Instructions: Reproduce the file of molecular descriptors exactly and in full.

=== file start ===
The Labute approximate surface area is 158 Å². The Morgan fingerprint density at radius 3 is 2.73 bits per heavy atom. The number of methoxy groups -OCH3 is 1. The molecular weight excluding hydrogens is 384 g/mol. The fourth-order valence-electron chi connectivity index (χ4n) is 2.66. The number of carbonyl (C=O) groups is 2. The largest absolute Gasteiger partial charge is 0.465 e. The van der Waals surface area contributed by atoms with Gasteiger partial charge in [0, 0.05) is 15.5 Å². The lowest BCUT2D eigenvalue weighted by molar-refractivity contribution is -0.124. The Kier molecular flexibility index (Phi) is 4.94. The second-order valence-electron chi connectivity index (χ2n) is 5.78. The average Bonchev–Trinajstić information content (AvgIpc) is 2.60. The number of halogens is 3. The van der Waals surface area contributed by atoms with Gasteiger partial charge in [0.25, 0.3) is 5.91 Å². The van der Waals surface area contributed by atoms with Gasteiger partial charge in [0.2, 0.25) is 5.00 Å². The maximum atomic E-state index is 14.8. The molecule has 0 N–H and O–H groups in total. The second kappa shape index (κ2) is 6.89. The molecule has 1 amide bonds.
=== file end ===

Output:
The Labute approximate surface area is 158 Å². The Morgan fingerprint density at radius 3 is 2.73 bits per heavy atom. The number of methoxy groups -OCH3 is 1. The molecular weight excluding hydrogens is 384 g/mol. The fourth-order valence-electron chi connectivity index (χ4n) is 2.66. The number of carbonyl (C=O) groups is 2. The largest absolute Gasteiger partial charge is 0.465 e. The van der Waals surface area contributed by atoms with Gasteiger partial charge in [0, 0.05) is 15.5 Å². The lowest BCUT2D eigenvalue weighted by molar-refractivity contribution is -0.124. The Kier molecular flexibility index (Phi) is 4.94. The second-order valence-electron chi connectivity index (χ2n) is 5.78. The average Bonchev–Trinajstić information content (AvgIpc) is 2.60. The number of halogens is 3. The van der Waals surface area contributed by atoms with Gasteiger partial charge in [0.25, 0.3) is 5.91 Å². The van der Waals surface area contributed by atoms with Gasteiger partial charge in [0.2, 0.25) is 5.00 Å². The maximum atomic E-state index is 14.8. The molecule has 0 N–H and O–H groups in total. The second kappa shape index (κ2) is 6.89. The molecule has 1 amide bonds.